a clean semimoist cyst product can be obtained by applying a fresh water processing step.233 d) Use as a semi-moist product: Cysts stored in saturated brine. the hatching percentage usually decreases (see Table 4. cysts cannot be dehydrated without affecting the viability of the embryos). 50 to 80 %). The different activities in the freshwater processing step are briefly discussed below. their energy reserves may have been depleted to levels which result in a decrease of hatchability. freshwater processing should be limited to a maximum of 30 minutes. However. Some empty cysts and cracked shells remain in the sinking fraction and can be removed at a later stage by air classification (see further).3. With some cysts strains. see pre-packaging). because of the presence of empty shells and light non-cyst material. FRESHWATER PROCESSING STEP During the freshwater processing step. excess brine must be removed in order to prevent salinity (density) increase of the water and consequently suboptimal separation.e.5. The exact time at which this irreversible state is achieved. Even when cysts are dehydrated before reaching the irreversible phase of metabolism. . If the cysts remain hydrated for too long a period under aerated conditions. the embryos will eventually reach an irreversible state of the hatching metabolism (i. • Removal of excess brine: Before density separation in freshwater. the cyst material is further cleaned through density separation and prepared for subsequent drying. the cysts will partially hydrate. When available.5. The floating fraction contains mainly empty and cracked cysts shells and light density non-cyst material of a similar size range. If required. • Density separation in freshwater: Cyst material submerged in freshwater will separate into a high density (sinking) fraction and a low density (floating) fraction. this cysts material can still be used as second grade product (eventually improved by air classification subsequent to drying. and the procedures given in worksheet 4. As freshwater is used. is largely strain/batch specific but may be as short as 6 h. the hatching efficiency of this material is usually very low.6). The sinking fraction contains mainly full cysts and some non-cyst material of similar density and similar size as the full cysts.e. To prevent prolonged metabolism and consequent depletion of energy reserves. may be used as a partially-cleaned semi-moist product within 2 to 3 months after harvesting. the floating fraction can still contain a significant amount of full cysts featuring a relatively high hatching percentage (i. After 2 to 3 months of brine storage.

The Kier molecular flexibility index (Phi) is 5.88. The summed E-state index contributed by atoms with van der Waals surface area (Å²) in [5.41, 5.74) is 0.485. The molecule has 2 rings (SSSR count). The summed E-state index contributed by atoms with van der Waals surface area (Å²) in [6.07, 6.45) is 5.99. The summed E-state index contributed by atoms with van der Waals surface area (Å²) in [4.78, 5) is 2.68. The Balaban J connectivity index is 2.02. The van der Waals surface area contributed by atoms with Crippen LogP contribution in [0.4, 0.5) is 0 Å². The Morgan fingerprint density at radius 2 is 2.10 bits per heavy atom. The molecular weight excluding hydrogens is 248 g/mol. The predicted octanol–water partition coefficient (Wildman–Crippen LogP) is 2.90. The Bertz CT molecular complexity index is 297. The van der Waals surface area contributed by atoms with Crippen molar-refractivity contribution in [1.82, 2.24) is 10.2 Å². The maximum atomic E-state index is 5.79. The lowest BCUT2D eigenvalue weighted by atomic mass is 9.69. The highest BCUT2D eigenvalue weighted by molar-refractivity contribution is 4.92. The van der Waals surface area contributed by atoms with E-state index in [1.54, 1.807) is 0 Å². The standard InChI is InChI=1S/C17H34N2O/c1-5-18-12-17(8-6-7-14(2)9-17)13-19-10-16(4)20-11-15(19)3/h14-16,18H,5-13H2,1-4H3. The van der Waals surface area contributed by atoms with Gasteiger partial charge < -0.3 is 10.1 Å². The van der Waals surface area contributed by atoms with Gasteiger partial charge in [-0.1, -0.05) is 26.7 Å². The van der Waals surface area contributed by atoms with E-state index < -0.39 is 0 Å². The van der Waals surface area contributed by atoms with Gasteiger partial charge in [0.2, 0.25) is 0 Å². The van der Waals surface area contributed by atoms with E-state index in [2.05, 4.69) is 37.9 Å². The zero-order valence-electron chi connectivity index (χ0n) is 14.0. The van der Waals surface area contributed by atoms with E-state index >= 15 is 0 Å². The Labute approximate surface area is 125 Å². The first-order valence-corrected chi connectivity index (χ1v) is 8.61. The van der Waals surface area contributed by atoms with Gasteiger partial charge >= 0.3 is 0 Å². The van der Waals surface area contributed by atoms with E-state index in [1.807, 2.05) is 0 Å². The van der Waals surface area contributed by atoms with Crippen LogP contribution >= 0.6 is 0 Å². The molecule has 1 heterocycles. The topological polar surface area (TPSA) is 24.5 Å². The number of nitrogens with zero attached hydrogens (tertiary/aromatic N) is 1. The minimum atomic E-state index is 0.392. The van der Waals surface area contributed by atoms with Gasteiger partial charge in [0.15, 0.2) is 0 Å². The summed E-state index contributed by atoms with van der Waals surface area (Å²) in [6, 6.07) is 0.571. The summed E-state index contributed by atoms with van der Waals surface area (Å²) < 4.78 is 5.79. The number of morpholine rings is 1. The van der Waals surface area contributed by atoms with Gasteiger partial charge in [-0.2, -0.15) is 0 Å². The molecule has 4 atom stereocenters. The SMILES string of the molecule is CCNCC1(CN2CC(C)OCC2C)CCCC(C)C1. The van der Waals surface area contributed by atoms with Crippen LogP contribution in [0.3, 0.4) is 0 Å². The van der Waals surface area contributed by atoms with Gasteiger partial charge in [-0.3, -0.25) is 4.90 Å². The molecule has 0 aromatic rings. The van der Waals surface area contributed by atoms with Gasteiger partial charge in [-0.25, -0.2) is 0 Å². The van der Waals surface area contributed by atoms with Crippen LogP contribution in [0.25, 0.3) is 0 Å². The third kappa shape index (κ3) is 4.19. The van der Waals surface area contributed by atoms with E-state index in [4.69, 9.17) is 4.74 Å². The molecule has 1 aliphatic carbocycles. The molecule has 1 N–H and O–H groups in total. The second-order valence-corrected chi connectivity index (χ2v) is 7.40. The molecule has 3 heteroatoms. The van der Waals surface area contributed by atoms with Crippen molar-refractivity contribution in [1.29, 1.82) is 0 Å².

This will reduce the stickiness of the product and facilitate the drying process. Alternatively. Below a water content of 10%. the bulk of the freshwater can be removed by firm squeezing of the cysts. rehydration and subsequent dehydration as a result of the freshwater processing step can in some cases further deactivate diapause in dormant cysts (see specific diapause deactivation techniques). the cysts can be disinfected during the freshwater treatment.e. This should be carried out immediately in order to prevent further metabolism and decreased hatchability. Usually a water content between 3 and 8% is aimed for. Few data are available on possible quality . This rinsing can be carried out either before or after separation. they must be rinsed thoroughly with freshwater so as to avoid crystallization of the remaining salts during drying and consequent damage to the cyst shells. • Optimal drying time: With regard to the optimal drying time. • Interaction with diapause deactivation: Finally. This can be carried out by adding hypochlorite (liquid bleach) to the freshwater separation tanks prior to adding the cyst material. If the cysts are to be dried. DRYING STEP Depending on the drying procedure.234 • Disinfection: To reduce the bacterial load of the final cyst product (reduce oxygen demand during hatching. It will also significantly reduce the drying time and consequently the required energy inputs. little is known about the actual relation between water content and subsequent quality and shelf life. The cysts can be dehydrated in saturated brine for raw storage and use (within 1 to 3 months) as a clean semi-moist product. their hatching percentage and rate) can be affected the following factors must be considered when selecting a drying method: • Final water content: After freshwater treatment. further removal of excess water (10 to 15 kg water per 100 kg wet cysts) can be achieved by centrifugation. the quality of the cysts (i. the cysts can be dried (see drying) for long term storage. the water content of the cysts should be reduced as soon as possible below the critical level of 10% in order to stop the metabolic activity and consequently ensure a long shelf life. • Rinsing: If cysts are to be dried. • Removal of excess water: Following separation/rinsing and collection in bags. reduce concentration of pathogens). The concentration of active chlorine in the freshwater of the separation tanks should be less than 200 ppm. best results are obtained when a water content of 10% is reached within 8 hours or less.